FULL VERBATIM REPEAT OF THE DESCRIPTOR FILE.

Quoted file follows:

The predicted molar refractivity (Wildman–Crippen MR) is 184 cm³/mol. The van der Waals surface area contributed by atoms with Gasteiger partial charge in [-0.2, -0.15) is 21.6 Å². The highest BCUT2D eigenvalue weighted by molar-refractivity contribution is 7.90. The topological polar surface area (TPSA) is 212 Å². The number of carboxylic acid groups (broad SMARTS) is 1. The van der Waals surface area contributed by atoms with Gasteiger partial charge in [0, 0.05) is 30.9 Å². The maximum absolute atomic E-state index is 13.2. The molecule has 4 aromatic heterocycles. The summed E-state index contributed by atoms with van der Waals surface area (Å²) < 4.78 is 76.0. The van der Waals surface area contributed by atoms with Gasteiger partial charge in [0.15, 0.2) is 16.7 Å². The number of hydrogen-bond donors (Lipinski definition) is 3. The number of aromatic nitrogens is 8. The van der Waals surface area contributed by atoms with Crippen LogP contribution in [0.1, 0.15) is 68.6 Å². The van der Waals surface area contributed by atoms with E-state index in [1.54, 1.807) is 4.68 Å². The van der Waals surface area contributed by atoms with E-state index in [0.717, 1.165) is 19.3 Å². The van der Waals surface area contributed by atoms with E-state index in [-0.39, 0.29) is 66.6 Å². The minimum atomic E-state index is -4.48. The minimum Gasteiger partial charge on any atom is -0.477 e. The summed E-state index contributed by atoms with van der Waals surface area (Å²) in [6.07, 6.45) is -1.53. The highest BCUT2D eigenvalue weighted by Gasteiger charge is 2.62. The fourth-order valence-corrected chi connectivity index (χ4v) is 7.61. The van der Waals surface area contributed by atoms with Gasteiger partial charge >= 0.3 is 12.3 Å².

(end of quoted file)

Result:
The predicted molar refractivity (Wildman–Crippen MR) is 184 cm³/mol. The van der Waals surface area contributed by atoms with Gasteiger partial charge in [-0.2, -0.15) is 21.6 Å². The highest BCUT2D eigenvalue weighted by molar-refractivity contribution is 7.90. The topological polar surface area (TPSA) is 212 Å². The number of carboxylic acid groups (broad SMARTS) is 1. The van der Waals surface area contributed by atoms with Gasteiger partial charge in [0, 0.05) is 30.9 Å². The maximum absolute atomic E-state index is 13.2. The molecule has 4 aromatic heterocycles. The summed E-state index contributed by atoms with van der Waals surface area (Å²) < 4.78 is 76.0. The van der Waals surface area contributed by atoms with Gasteiger partial charge in [0.15, 0.2) is 16.7 Å². The number of hydrogen-bond donors (Lipinski definition) is 3. The number of aromatic nitrogens is 8. The van der Waals surface area contributed by atoms with Crippen LogP contribution in [0.1, 0.15) is 68.6 Å². The van der Waals surface area contributed by atoms with E-state index in [1.54, 1.807) is 4.68 Å². The van der Waals surface area contributed by atoms with E-state index in [0.717, 1.165) is 19.3 Å². The van der Waals surface area contributed by atoms with E-state index in [-0.39, 0.29) is 66.6 Å². The minimum atomic E-state index is -4.48. The minimum Gasteiger partial charge on any atom is -0.477 e. The summed E-state index contributed by atoms with van der Waals surface area (Å²) in [6.07, 6.45) is -1.53. The highest BCUT2D eigenvalue weighted by Gasteiger charge is 2.62. The fourth-order valence-corrected chi connectivity index (χ4v) is 7.61. The van der Waals surface area contributed by atoms with Gasteiger partial charge >= 0.3 is 12.3 Å².